• Fill a medium sauce pot with water. Peel your ginger nub, (spoons work great for this), and slice it into discs. Place ginger, and two cinnamon sticks in the pot. Turn heat to medium-high, and bring to a boil. Turn heat to low, cover partially to reduce evaporation, and simmer for 15 minutes. (Simmer only 10 minutes for a more mild infusion.) Let cool slightly, pour into cups and add sweetener of choice. You can also add milk or cream, if that's your thing. (Makes 2 cups)
  • Enjoy!
  • *When using fresh ginger, it can be quite strong, so adjust amount to your preference.

Ginger is incredibly warming, so it’s great to drink on cold nights. It’s also an immune booster, and a powerful anti-viral/anti-bacterial, which is perfect for all of the nasties that come along with colder weather. Cinnamon is also very warming, and useful in improving digestion, and circulation–plus it’s pleasantly tasty. I’ve been drinking this tea in the evenings, when I want something warm, and comforting.

Now that we’ve got our drink covered, I think we should sit down to enjoy our cuppa, and do some reading. I wracked my brain, and came up with a few titles to recommend for your autumn TBR. These books aren’t specifically fall-ish, but they have that certain wistful feeling that often reminds me of fall.

  1. The Scent of Water, by Elizabeth Goudge

You can’t spell autumn, without the word British…wait, that doesn’t make sense. What I’m trying to say is, there is nothing more cozy or heart-warming, than good ol’ British fiction. The Scent of Water, is about a woman who inherits a cottage in the country from a distant relative. We follow Mary, as she gets to know the villagers, and transitions to country-life. Isn’t it everyone’s dream to receive a letter, saying that a distant relative has left you their entire estate, which just happens to be in the country?

2. The Scorpio Races, by Maggie Steifvater

On the small windswept island of Thisby, the capaill uisce are beginning to wash ashore before the Scorpio Races–the only place in the world where the ravenous water horses are trained to compete. Puck Connolly finds herself a contender for the prize in the deadly races, the only girl ever to do so. I read this book during the summer months, but even then, it transported me straight to October, and I could almost feel the sea spray on my face. This story is intense, and the atmosphere is so vivid, I can’t think of a better autumn read.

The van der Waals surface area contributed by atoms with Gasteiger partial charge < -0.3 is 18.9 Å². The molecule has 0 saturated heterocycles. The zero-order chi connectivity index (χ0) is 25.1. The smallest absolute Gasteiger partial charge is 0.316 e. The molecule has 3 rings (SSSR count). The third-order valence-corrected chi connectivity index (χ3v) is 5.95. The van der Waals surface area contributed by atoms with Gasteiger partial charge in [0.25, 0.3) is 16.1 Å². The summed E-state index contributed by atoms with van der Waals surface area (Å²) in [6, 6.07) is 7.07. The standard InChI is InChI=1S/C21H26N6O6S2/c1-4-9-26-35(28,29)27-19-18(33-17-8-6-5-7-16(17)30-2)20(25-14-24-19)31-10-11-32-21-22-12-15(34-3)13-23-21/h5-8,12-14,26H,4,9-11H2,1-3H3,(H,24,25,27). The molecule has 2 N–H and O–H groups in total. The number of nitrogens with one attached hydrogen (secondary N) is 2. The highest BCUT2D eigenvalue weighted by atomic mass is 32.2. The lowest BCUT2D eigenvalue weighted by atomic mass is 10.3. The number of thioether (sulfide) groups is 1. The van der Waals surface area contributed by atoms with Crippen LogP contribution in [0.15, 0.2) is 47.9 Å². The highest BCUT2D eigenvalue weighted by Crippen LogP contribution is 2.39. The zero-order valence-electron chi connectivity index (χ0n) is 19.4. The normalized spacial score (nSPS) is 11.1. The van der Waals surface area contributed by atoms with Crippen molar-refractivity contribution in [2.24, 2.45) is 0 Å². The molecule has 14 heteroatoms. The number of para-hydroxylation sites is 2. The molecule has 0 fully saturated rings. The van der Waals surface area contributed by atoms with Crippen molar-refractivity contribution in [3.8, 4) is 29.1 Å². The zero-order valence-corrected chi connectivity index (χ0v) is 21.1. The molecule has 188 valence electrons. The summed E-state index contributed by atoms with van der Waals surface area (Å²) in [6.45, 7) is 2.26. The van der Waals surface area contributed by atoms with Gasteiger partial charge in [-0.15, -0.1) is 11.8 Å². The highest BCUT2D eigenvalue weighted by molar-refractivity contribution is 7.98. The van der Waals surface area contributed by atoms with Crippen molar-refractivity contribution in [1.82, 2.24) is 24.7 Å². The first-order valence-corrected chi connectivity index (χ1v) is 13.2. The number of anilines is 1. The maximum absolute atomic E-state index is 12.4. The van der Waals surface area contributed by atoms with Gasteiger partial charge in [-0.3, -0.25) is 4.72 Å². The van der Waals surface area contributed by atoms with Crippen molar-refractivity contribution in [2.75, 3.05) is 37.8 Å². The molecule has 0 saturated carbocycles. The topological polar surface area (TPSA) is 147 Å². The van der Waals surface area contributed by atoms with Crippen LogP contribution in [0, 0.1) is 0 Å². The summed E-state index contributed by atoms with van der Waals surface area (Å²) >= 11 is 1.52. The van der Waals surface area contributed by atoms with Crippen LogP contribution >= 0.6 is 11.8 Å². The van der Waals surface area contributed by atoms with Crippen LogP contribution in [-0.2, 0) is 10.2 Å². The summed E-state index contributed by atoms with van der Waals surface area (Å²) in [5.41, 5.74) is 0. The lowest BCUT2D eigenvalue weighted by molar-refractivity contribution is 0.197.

3. Into the Fire, by Kim Vandel

Kate is an ordinary college freshman, until one day she receives a calling to become a Guardian–chosen by God, and given supernatural abilities. It’s a call she must accept, and her life is changed forevermore. Set in Seattle, with gloomy days, and drizzly skies, Into the Fire has the perfect fall vibe. This is one of my all-time favorite books.

4. The Dark Hills Divide, by Patrick Carman

Twelve-year-old Alexa Daley, has found herself caught in the middle of a dangerous scheme which threatens the entire Land of Elyon. With strange forests, and talking beasts, Alexa must solve the dark mystery before it’s too late.

5. The Maine Woods, by Henry David Thoreau

A collection of letters, and journal entries, Thoreau writes about the times he would would visit and explore the yet-unknown parts of the Maine woods. He recites stories from his guides, records moose encounters, and offers much wisdom from his experiences. It’s been a couple years since I read this book, but I still think back on it fondly, and it’s one of my favorite non-fiction reads.